High Speed 2 (HS2) chief executive Mark Thurston has admitted the megaproject’s stations may have to be redesigned to factor in people’s travel habits in a ’post-coronavirus world’
Thurston revealed a team has been set up within HS2 to observe the changing travel habits of the population over the next 18 months, while speaking during a Railway Industry Association (RIA) webinar on the impact of the coronavirus.
According to the AJ’s sister title New Civil Engineer, he said the initial station and train designs ’from a pre-coronavirus time’ may no longer be fit for purpose and may have to be changed during the detailed design phase to factor in things like social distancing.
’We’ve clearly got designs thus far that are based on pre-coronavirus norms. How we adjust those over time, in fact if we need to adjust them, only time will tell,’ Thurston said. ‘The likelihood is, is that the world will never be the same again and we have to figure out what we want to leave behind.’
He added: ’We need to look at what people’s habits and preferences to travel will be in the future – we are already seeing people wearing masks and like many places in Asia I think we will see that become the norm in Europe and the UK.
’From a design point of view we need to look at what that means in terms of density of people as well, both on trains and in stations.
’That is a real challenge for us and we will not know the absolute answer until we observe people’s travel habits for the next 6, 12 or 18 months, and then we adjust our designs to those habits.
’It is a great time and opportunity for HS2 and the supply chain to come together and innovate.’
Thurston added that it is important to set the ball rolling on this thinking early as there may come a time when legislation forces the industry to implement new design standards.
Weston Williamson+Partners founding partner Rob Naybour also believes that Covid-19 will drive a change in the way architects and city planners design infrastructure and the built environment.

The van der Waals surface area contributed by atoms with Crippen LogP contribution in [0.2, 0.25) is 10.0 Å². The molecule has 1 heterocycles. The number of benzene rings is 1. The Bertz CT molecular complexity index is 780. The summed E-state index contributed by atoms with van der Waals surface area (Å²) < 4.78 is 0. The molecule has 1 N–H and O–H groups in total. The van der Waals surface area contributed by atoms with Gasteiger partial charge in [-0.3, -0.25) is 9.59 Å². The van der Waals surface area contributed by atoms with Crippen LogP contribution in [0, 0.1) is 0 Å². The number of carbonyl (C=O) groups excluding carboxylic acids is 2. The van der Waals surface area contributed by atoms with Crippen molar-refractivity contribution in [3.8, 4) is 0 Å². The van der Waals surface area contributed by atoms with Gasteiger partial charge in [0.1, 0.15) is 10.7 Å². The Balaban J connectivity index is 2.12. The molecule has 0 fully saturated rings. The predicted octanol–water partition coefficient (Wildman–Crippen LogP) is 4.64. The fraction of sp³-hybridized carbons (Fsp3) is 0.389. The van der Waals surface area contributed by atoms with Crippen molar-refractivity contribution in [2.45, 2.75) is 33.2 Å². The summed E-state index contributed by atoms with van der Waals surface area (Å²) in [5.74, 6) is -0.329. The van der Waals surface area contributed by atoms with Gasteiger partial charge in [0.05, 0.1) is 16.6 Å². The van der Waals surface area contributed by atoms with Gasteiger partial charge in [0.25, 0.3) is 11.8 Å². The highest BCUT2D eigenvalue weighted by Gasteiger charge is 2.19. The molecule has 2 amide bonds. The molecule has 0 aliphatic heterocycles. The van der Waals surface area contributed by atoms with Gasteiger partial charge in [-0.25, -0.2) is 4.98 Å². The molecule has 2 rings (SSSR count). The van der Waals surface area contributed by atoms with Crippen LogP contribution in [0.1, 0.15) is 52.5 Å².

He believes that post-coronavirus the general public will now ’think more about whether or not […] our public transport networks, airports and roads are well-enough designed to ensure our safety and security in any future crisis’.
’Momentous events will prompt reflections and incite paradigm shifts as they bring about ‘new norms’. This is why now is a good the time to learn from the current crisis and take a longer view on how we can make our built environment more resilient and safer for citizens of today and tomorrow,’ Naybour told New Civil Engineer.
’As practitioners of the built environment, we, more than anyone, know the critical importance of resilient infrastructure in shaping the future of everyone.
‘Transport infrastructure is the economic and social lifeblood of modern cities; but at the same time, it can potentially pose a huge threat to public health if its design and planning are not futureproofed.’
He added: ’How will modern global cities manage a more resilient infrastructure that protects public safety and well-being through measures such as social distancing, public engagement, screening, testing and emergency response, post-Covid-19? […] As specialists, how do we work together to find solutions for gaining the extra space?’
Last month Grimshaw secured planning approval for a new seven-platform High Speed 2 (HS2) station at Curzon Street, central Birmingham
Three separate applications for the station and surrounding area were given the green light via a digital planning committee after Birmingham City Council officers described the design by Grimshaw and WSP as ‘truly world class’.
The council’s report said: ‘The elegant and (deceptively) simple form of the main station building clearly reads as a railway station and harks back to traditional station architecture, delivering this in a confident and contemporary way.’
HS2 has already started procuring a construction contractor for the station, which is due to complete by 2026.
REVISED DESIGNS - JANUARY 2020: The proposed HS2 Curzon Street station in Birmingham